During the last month my firm has experienced an influx of calls from nurses who have tested positive for alcohol while on an Order with the Texas Board of Nursing. The consequences of testing positive for a prohibited substance, including alcohol, while under a Board Order can be quite severe. This includes an automatic
Recently I have been the attorney of record in nursing license defense matters against the Texas Board of Nursing for a number of registered nurses and licensed vocational nurses (RN & LVN Practice) in cases where a low level EtG test is in issue despite clear indications that these test results are inadequate proof of…
Recently I have had a flurry of cases where Texas nurses are accused of violating their Agreed Board Orders or their Texas Peer Assistance Program for Nurses (TPAPN) contracts due to positive Ethylglucuronide (EtG) tests in the 300 to 500 ng/ml range. In each case the Nurse denied consuming alcohol and corroborating evidence suggested they were sober; nevertheless, TPAPN expelled them from participation and a subsequent BNE investigation ensued against their nursing license.
This is clearly contrary to the admissibility of EtG testing in Court or as valid scientific evidence for the Board of Nurse Examiners to consider regarding these individuals knowing or intentional use of ethyl alcohol (ETOH). Please see my blog post: “What is EtG”. Moreover, it is a clear abuse of the power of both TPAPN and the BNE as they have decided their interpretations and determinations regarding EtG testing validity and use are superior to that of the Courts, SAMSHA and the scientific community at large.
Properly utilized, EtG testing can be an excellent screening tool to confront someone about a positive test. Oftentimes the initial confrontation will yield to an admission of a return to active drinking. However, when denied and all circumstances suggest that sobriety is in tact the EtG test in this range is insufficient in and of itself to prove alcohol consumption.
Ethyl Glucuronide (EtG) is a metabolite created by the body following alcohol consumption. Testing for this metabolite, typically via a urine sample, has become increasingly prevalent in the United States following its initial approval and use in Europe especially by agencies concerned with monitoring an individual for any relapse or return to active drinking. Many favor EtG sampling because it is a “direct” test for alcohol consumption in contrast to older, more traditional tests like Gamma Glutamyl Transferase or Carbohydrate-Deficient Transferrin which look for indirect signs of alcohol use such as liver damage. Further, while older tests generally only become positive following heavy alcohol use, EtG can be present in the urine after only a single drink. Moreover, EtG remains in the body and is detectable in urine three to five days after consumption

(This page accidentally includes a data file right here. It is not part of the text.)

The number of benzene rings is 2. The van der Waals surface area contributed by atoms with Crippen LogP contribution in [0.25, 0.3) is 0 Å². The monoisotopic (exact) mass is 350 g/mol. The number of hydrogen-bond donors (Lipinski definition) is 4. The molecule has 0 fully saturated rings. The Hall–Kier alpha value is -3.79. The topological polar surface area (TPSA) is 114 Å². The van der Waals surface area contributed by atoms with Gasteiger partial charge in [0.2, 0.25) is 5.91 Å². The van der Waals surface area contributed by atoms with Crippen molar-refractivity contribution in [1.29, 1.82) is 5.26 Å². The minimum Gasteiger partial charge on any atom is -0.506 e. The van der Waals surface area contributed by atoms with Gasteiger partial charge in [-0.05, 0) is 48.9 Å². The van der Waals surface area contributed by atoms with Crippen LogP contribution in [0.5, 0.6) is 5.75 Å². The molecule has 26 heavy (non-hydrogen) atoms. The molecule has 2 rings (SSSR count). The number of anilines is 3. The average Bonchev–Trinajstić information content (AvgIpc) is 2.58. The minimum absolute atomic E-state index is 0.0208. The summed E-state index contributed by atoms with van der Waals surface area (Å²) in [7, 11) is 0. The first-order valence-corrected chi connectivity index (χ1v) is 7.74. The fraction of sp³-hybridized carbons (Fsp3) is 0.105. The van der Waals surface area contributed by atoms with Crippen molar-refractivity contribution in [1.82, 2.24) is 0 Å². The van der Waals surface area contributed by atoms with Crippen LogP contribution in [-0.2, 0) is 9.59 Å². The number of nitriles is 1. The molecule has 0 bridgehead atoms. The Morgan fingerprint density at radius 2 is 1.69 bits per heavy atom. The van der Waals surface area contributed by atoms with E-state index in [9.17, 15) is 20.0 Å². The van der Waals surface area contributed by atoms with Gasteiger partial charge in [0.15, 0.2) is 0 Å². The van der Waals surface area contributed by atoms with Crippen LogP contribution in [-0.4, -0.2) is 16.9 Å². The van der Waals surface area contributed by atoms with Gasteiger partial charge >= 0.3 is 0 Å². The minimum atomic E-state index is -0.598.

Unfortunately, EtG testing has several serious short-comings that limit its viability as an stand-alone objective marker of recent alcohol consumption and relapse. In the area of medical testing, a test is characterized by two qualities: sensitivity and specificity. Sensitivity measures the ability of the test to correctly identify those individuals who do have the condition of interest, here relapse, while specificity measures the ability of the test to correctly identify those persons who do not have the condition of interest. EtG testing has a high sensitivity, that is it has a high probability of correctly identifying as positive an individual who has recently relapsed. However, it also has a low specificity, that is it has a high probability of showing as positive a person who has not recently consumed alcoholic beverages. For example, research has shown that use of everyday items such as bug spray, mouth wash, various over-the-counter medicines, and hand sanitizer can produce positive results. Additionally, without further research, testing facilities have been unable to arrive at a consensus on the level of EtG that should be considered positive for a relapse. The high level of false positives seriously undercuts its status as a viable test for relapse and can easily lend itself to abuse by monitoring agencies such as the Texas Medical Board or the Texas Board of Nursing (Formerly known as the Texas Board of Nurse Examiners).